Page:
The Greatest Gift of Them All
The Greatest Gift of Them All
“Having gifts that differ according to the grace given to us, let us use them...if service, in our serving; the one who teaches, in his teaching; the one who exhorts, in his exhortation; the one who contributes, in generosity; the one who leads, with zeal; the one who does acts of mercy, with cheerfulness.” - Romans 13:6-8
Writing this piece in the last week of November, I’m amazed at the Christmas preparation already about. Looking on the internet, there is a full menu of Christmas discussion, stories and lessons. One that caught my attention was a cost analysis of each item from the song, Twelve Days of Christmas. Believe it or not, the grand total of the items on the list comes to a whopping total of $170,609.40 to purchase all of the items in the quantities mentioned! The writer pointed out that it was important to note that some of the items on the list are affordable, while others are prohibitively expensive. Here are some examples: A partridge in a pear tree would cost $220.13; two turtle doves would cost $375.00 each and six geese-a-laying would cost $390 each. Now to the high ticket items: Eleven pipers piping adds $2808.40 each to the bottom line and twelve drummers drumming at the union rate would cost another $3038.10 each. Triple that cost when you add in the ten lords a leaping at $10,000 each, if you can even find them!
I bring these humorous statistics up to illustrate a point about giving during the Christmas season. One blogger noted that the giving of gifts at Christmas is not sanctioned in the Bible, and that the season to be jolly often is a time to be stressed and not jolly. Maybe it’s time to re-examine what we plan to give and the gifts we have already received We can approach giving in two ways.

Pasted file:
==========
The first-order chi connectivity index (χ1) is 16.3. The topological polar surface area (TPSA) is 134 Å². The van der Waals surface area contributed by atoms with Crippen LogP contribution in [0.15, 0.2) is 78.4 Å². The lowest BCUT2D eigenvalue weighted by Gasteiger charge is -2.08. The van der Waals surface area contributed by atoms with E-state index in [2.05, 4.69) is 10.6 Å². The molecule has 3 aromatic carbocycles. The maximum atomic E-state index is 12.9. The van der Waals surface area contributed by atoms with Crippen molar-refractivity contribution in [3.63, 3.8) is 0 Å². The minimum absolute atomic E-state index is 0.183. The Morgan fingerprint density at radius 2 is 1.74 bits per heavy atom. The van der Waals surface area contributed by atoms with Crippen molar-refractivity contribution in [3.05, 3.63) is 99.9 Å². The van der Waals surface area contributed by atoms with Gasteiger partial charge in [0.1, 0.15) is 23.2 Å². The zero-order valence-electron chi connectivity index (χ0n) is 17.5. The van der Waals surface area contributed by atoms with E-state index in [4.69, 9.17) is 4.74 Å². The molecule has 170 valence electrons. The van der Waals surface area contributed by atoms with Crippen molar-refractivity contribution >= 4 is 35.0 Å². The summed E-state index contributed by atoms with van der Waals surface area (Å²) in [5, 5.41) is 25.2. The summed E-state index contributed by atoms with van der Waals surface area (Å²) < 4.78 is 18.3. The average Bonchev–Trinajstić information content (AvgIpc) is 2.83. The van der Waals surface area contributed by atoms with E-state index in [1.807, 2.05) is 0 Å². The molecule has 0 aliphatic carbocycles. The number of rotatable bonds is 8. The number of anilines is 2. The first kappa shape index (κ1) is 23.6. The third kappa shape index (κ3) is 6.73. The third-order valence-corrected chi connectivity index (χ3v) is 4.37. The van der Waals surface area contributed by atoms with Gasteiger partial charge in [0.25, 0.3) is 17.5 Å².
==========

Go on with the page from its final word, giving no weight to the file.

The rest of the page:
Let’s start with the gift we have received: Jesus Christ. God’s greatest gift to the world came in humble wrappings. Picture a poor child being born in an occupied land, sleeping in a feeding trough, while the palatial palace of the earthly king, Herod, loomed over Jerusalem several miles away. The contrast is a stunning reminder of earthly values versus heavenly ones. Yet this gift was one that God had planned before the foundation of time. Too often we rush through the familiar story and fail to comprehend the depth of love that God had for us, His creation, in sending Jesus Christ. How do we understand Jesus leaving the Father’s side to enter this world as fully man and fully God? Consider Paul’s words to the church in Philippi: “Jesus Christ did not consider equality with God as something to be used to his own advantage.” Is this unselfish love the basis of our giving? The depth of God’s love is brought into perspective when we realize that prior to the cross and resurrection, we were enemies with God! When was the last time you gave a gift to your enemy? Based on this depth of love, have we said “thank you” to God for he gift of Jesus Christ through our worship, giving and service?
Now let’s look at our gifts received and what we do with them. In Romans 13, the apostle Paul is addressing this very subject. The first distinction is the kind of gifts received. Did you notice material things we value and cherish are distinctly absent? In their place are spiritual gifts aimed at furthering the kingdom of God through service to others. Paul implies that all of our talents and gifts come from God. Not everyone receives the same gift, but each gift is important for us as the Body of Christ.
This Christmas season is a time of preparation for a new life in Christ. It is a time to change our priorities, expectations and outcomes. But Christmas is not just a “season.” It is only the beginning. It is preparation for a new year with new values and new attitudes that are born from above, values which are all kingdom focused. Prepare your hearts to receive the new born king as we travel to Bethlehem and beyond!